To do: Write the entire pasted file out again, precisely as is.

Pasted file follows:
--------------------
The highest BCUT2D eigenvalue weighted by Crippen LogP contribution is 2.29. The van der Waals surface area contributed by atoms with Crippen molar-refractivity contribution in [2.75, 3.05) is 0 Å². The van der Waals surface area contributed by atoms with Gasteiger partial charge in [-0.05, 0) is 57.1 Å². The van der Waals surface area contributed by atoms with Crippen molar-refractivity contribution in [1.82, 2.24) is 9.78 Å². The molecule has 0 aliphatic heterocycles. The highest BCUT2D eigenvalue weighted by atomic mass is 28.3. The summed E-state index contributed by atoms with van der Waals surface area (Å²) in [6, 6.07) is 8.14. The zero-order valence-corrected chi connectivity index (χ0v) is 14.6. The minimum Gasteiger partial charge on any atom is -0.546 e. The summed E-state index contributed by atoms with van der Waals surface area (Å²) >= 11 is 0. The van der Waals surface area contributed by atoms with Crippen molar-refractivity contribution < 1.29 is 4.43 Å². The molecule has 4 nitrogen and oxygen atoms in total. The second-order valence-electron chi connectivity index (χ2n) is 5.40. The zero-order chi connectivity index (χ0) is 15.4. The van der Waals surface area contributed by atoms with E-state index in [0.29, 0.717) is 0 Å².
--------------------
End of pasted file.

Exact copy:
The highest BCUT2D eigenvalue weighted by Crippen LogP contribution is 2.29. The van der Waals surface area contributed by atoms with Crippen molar-refractivity contribution in [2.75, 3.05) is 0 Å². The van der Waals surface area contributed by atoms with Gasteiger partial charge in [-0.05, 0) is 57.1 Å². The van der Waals surface area contributed by atoms with Crippen molar-refractivity contribution in [1.82, 2.24) is 9.78 Å². The molecule has 0 aliphatic heterocycles. The highest BCUT2D eigenvalue weighted by atomic mass is 28.3. The summed E-state index contributed by atoms with van der Waals surface area (Å²) in [6, 6.07) is 8.14. The zero-order valence-corrected chi connectivity index (χ0v) is 14.6. The minimum Gasteiger partial charge on any atom is -0.546 e. The summed E-state index contributed by atoms with van der Waals surface area (Å²) >= 11 is 0. The van der Waals surface area contributed by atoms with Crippen molar-refractivity contribution < 1.29 is 4.43 Å². The molecule has 4 nitrogen and oxygen atoms in total. The second-order valence-electron chi connectivity index (χ2n) is 5.40. The zero-order chi connectivity index (χ0) is 15.4. The van der Waals surface area contributed by atoms with E-state index in [0.29, 0.717) is 0 Å².